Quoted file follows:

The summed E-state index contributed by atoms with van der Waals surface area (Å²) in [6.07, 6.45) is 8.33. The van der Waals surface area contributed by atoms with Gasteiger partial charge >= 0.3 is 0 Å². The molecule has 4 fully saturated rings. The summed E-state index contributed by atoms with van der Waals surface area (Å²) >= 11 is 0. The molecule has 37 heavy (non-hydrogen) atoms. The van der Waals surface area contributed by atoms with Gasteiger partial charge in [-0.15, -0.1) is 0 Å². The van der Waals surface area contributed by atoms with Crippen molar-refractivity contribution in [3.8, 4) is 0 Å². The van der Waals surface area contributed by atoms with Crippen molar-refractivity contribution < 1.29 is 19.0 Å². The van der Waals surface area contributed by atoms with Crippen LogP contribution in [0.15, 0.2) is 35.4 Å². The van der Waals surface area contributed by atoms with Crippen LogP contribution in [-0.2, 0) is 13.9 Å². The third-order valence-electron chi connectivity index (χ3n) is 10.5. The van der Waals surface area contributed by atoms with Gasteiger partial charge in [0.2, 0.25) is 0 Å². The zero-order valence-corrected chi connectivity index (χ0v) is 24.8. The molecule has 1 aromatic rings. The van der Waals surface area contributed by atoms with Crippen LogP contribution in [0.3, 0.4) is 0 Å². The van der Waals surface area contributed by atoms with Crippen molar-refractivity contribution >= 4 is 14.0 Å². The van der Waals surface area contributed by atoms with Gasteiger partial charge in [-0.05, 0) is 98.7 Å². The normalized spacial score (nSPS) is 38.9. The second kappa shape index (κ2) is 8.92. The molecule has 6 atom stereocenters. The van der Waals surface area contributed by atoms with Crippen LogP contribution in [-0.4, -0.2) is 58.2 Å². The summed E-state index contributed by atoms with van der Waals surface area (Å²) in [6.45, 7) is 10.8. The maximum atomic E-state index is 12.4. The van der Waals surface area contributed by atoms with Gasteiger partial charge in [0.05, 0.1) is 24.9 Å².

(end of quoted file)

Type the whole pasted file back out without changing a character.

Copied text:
The summed E-state index contributed by atoms with van der Waals surface area (Å²) in [6.07, 6.45) is 8.33. The van der Waals surface area contributed by atoms with Gasteiger partial charge >= 0.3 is 0 Å². The molecule has 4 fully saturated rings. The summed E-state index contributed by atoms with van der Waals surface area (Å²) >= 11 is 0. The molecule has 37 heavy (non-hydrogen) atoms. The van der Waals surface area contributed by atoms with Gasteiger partial charge in [-0.15, -0.1) is 0 Å². The van der Waals surface area contributed by atoms with Crippen molar-refractivity contribution in [3.8, 4) is 0 Å². The van der Waals surface area contributed by atoms with Crippen molar-refractivity contribution < 1.29 is 19.0 Å². The van der Waals surface area contributed by atoms with Crippen LogP contribution in [0.15, 0.2) is 35.4 Å². The van der Waals surface area contributed by atoms with Crippen LogP contribution in [-0.2, 0) is 13.9 Å². The third-order valence-electron chi connectivity index (χ3n) is 10.5. The van der Waals surface area contributed by atoms with Gasteiger partial charge in [0.2, 0.25) is 0 Å². The zero-order valence-corrected chi connectivity index (χ0v) is 24.8. The molecule has 1 aromatic rings. The van der Waals surface area contributed by atoms with Crippen LogP contribution in [0.3, 0.4) is 0 Å². The van der Waals surface area contributed by atoms with Crippen molar-refractivity contribution >= 4 is 14.0 Å². The van der Waals surface area contributed by atoms with Gasteiger partial charge in [-0.05, 0) is 98.7 Å². The normalized spacial score (nSPS) is 38.9. The second kappa shape index (κ2) is 8.92. The molecule has 6 atom stereocenters. The van der Waals surface area contributed by atoms with Crippen LogP contribution in [-0.4, -0.2) is 58.2 Å². The summed E-state index contributed by atoms with van der Waals surface area (Å²) in [6.45, 7) is 10.8. The maximum atomic E-state index is 12.4. The van der Waals surface area contributed by atoms with Gasteiger partial charge in [0.05, 0.1) is 24.9 Å².